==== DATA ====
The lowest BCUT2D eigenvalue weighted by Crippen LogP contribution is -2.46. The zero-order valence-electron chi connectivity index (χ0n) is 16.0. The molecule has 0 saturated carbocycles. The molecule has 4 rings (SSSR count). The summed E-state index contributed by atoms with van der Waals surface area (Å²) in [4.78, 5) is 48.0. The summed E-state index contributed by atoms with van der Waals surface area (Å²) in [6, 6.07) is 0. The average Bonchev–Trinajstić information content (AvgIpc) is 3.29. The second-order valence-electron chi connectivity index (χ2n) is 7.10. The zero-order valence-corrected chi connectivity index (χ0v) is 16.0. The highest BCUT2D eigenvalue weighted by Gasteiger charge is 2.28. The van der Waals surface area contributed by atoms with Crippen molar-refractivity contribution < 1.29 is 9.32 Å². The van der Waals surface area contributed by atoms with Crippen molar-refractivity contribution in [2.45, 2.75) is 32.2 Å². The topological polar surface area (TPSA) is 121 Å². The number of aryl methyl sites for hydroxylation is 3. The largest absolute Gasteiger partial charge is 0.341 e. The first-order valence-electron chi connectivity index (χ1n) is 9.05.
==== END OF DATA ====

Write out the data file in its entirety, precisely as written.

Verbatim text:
The lowest BCUT2D eigenvalue weighted by Crippen LogP contribution is -2.46. The zero-order valence-electron chi connectivity index (χ0n) is 16.0. The molecule has 0 saturated carbocycles. The molecule has 4 rings (SSSR count). The summed E-state index contributed by atoms with van der Waals surface area (Å²) in [4.78, 5) is 48.0. The summed E-state index contributed by atoms with van der Waals surface area (Å²) in [6, 6.07) is 0. The average Bonchev–Trinajstić information content (AvgIpc) is 3.29. The second-order valence-electron chi connectivity index (χ2n) is 7.10. The zero-order valence-corrected chi connectivity index (χ0v) is 16.0. The highest BCUT2D eigenvalue weighted by Gasteiger charge is 2.28. The van der Waals surface area contributed by atoms with Crippen molar-refractivity contribution < 1.29 is 9.32 Å². The van der Waals surface area contributed by atoms with Crippen molar-refractivity contribution in [2.45, 2.75) is 32.2 Å². The topological polar surface area (TPSA) is 121 Å². The number of aryl methyl sites for hydroxylation is 3. The largest absolute Gasteiger partial charge is 0.341 e. The first-order valence-electron chi connectivity index (χ1n) is 9.05.